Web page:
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Opeth's hard time recording this effort sure shows its ugly face through the music. The band's trademark progressive sound has earned them the reputation of a band that fears nothing in terms of artistic impression, and in Deliverance they kind of take it to the next level; until now they were all about the conflicting friction of melody and brutality, and now it's all the more apparent as they reveal their darkest sides. Deliverance is by all means a characteristic Opeth record, but it's also their heaviest one yet.
Right from the beginning of the album's opening song, Wreath, it's apparent that Opeth had some anger to let off, with some fast riffing and Martin Lopez's famous unique style of drumming. Mikael's growl shines through this effort, transmitting an atmosphere of dread and mystery. One of Peter Lindgren's best solos compliments this song, and its finale, actually a return to its beginning, ends this shocker quite well. This trend is carried on through the titular Deliverance, which is by far one of the band's finest songs. It's an epic ride that's over thirteen minutes long, starting with an evil segment of guitar greatness that leads to the album's first melodic break showcasing Mikael's breathtaking clean vocals. "Walk with me, you'll never leave, wait to see your spirit free", he says, and one wouldn't be blamed for having the goosebumps listening to it. Once again, both Peter and Mikael play a guitar solo in the song, and both serve the purpose of moving things forward very well. And just when he finishes his evil growls and you think his now-clean singing is about to end the song, you're introduced to over three minutes of atmospheric guitar. The rhythm is dictated in perfect synchronization by both guitar and drums, ending the song on a very heavy note.
At this point, well over 20 minutes into the album, it's Opeth's perfect timing for introducing a melodic, moving song, just as they did with Blackwater Park's Harvest or Still Life's Benighted. A Fair Judgement is Opeth's longest song to feature no growls, clocking in at over ten minutes. But mind you, these ten minutes feel like less because the song flows so well. After the intro, played by Steven Wilson on a grand piano, the laid-back feeling of the gently-sung verses is contrasted very well by the heavy "chorus", which comprises of a heavy riff and some beautiful lead guitar by Mikael Akerfeldt, with the second chorus leading into a beautiful, heart-breaking acoustic segment complimented by yet another bluesy solo by Mikael, which reminds me of the one found in the aforementioned Benighted. An appropriate heavy part showcasing two of Mikael's and Peter's best solos follows, then the song then returns to its gentle nature for one last moment of calm, and then moves into a completely unexpected doom-metal finale, ending the song (which is, in my opinion, Opeth's most beautiful song ever and definitely the highlight of this record) well and leading into the short instrumental, "For Absent Friends".
Then it's time to go back. It's Master's Apprentices that's arguably their heaviest song yet, just as groovy and dark-sounding as Still Life's Serenity Painted Death. The monster riff introducing this song is heavy, yet very catchy, and lays the groundwork for some of Mikael's finest growls ever. The song's acoustic break shows the influence of one Steven Wilson, with a bizarre sound that accompanies the clean singing very well. And when this is done, they return to the album's last fine moment, showcasing some insane heaviness through guitars, drums and vocals. Unfortunately, this isn't the end of the album. There is one more song, By the Pain I See in Others. This song is stated to be Mikael Akerfeldt's least-favorite Opeth song, and it's quite obvious why. This is without a doubt Opeth's worst song ever, and their only really bad one. It's a mess. It sounds confused, unfinished and rushed, and not only does it sound all over the place, its chorus is repeated way too many times throughout this song. It ends with an unnecessary backward-played version of the acoustic break from Master's Apprentices, ending the album on a very disappointing note.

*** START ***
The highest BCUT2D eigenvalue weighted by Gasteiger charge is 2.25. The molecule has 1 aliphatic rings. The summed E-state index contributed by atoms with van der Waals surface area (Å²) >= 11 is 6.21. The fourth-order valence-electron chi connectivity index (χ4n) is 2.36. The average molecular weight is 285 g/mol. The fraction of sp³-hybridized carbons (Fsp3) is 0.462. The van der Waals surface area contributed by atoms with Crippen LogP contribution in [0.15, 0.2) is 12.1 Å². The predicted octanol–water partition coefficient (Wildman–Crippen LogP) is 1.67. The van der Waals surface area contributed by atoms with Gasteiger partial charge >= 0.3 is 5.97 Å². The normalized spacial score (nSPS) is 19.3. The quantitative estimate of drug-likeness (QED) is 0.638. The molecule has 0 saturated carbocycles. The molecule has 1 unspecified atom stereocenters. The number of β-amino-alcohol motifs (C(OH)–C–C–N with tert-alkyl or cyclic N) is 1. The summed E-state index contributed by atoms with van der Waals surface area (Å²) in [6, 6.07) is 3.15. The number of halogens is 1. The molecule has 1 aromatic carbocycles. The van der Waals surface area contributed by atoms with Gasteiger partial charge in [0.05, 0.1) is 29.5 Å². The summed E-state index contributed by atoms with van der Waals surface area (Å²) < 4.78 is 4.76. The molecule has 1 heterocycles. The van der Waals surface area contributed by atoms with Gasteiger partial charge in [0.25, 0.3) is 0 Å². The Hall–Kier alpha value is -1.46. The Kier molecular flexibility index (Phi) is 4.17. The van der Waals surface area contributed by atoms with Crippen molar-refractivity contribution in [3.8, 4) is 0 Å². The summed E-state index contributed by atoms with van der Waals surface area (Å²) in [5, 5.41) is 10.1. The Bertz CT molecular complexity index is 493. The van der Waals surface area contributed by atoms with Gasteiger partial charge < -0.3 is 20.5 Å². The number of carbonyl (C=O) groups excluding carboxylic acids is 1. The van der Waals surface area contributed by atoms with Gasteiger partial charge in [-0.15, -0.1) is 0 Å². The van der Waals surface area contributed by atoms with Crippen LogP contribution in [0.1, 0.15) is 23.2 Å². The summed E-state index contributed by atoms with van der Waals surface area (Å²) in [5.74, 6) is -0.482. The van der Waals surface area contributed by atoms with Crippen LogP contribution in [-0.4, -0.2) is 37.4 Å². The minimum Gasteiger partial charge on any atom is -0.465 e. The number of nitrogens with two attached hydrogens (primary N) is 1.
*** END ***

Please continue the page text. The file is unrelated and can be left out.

Beyond the quality of the songs with the mentioned exception, the sound is very good. The rough guitars are heavily distorted, and the riffs throughout the record are never dull, always catching the ear of the listener. The bass will oomph through a good woofer, adding another layer to the already rich sounds, often supplied by multiple guitar tracks. But, once again, it's Martin Lopez's drumming that managed to shine through the music. The music would have been great without his drumming, but his tendency to add unique drum fills shows more than once throughout the effort. Opeth's sound has been very well-balanced since Still Life, and this stays true in Deliverance.
When you hear the drumbeat opening Wreath, you know you're in for a rough ride. Opeth has surely proven themselves capable of writing some heavy music in the past, but Deliverance is beyond heavy. It's a compliment to an album that every song on it warrants attention. Even though its final track is undeniably disappointing, it's tracks like Wreath, Deliverance, Master's Apprentices and of course, A Fair Judgement, that make this record so worthwhile. It's very heavy and might take some time to get used to, and it sure isn't a good place to start your Opeth journey, but once you've taken the time to try and really appreciate it, I'm sure you would. Deliverance is a fine Opeth record, and an awesome metal album. Highly recommended!